Sun has acquired the open source database MySQL for £500m, in a bid to establish a foothold in the database market and offer users open source database tools to compliment its growing family of open source products.
Sun said the integration of MySQL into Sun would greatly extend the commercial appeal of MySQL's product and improve its value to users with the addition of Sun's global services organisation. MySQL will also gain new distribution through Sun's channels including its OEM relationships with Intel, IBM and Dell, Sun added
Jonathan Schwartz, CEO and president at Sun Microsystems said: "MySQL's employees and culture, along with its near ubiquity across the web, make it an ideal fit with Sun's open approach to network innovation. And, most importantly, this announcement boosts our investments into the communities at the heart of innovation on the internet and of enterprises that rely on technology as a competitive weapon."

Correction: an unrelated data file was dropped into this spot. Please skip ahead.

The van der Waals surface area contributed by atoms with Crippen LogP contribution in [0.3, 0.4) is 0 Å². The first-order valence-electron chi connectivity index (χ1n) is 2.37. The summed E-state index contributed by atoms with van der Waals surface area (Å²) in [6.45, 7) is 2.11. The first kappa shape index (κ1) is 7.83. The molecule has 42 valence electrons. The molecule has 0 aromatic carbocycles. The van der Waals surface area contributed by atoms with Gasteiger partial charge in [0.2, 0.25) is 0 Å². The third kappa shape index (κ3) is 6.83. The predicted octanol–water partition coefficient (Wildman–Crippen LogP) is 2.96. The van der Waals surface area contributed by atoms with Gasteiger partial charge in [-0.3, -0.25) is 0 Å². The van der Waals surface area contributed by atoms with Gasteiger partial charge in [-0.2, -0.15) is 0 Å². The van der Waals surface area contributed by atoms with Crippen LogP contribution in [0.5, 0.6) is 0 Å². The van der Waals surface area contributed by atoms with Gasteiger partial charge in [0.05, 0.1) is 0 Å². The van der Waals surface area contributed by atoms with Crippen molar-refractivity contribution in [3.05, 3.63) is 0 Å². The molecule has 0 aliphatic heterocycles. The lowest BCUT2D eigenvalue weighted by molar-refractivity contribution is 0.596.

Users of MySQL include Facebook, Google and Nokia. MySQL is also a major component of LAMP - the software platform comprising of Linux, Apache, MySQL and PHP/Perl, which experts regard as the foundation of the internet. Sun said it would optimise LAMP on Linux and Microsoft Windows along with OpenSolaris and MAC OS X. Sun said MySQL, OpenSolaris and GlassFish, together with Sun's Java platform and NetBeans communities, would create a powerful Web application platform for users.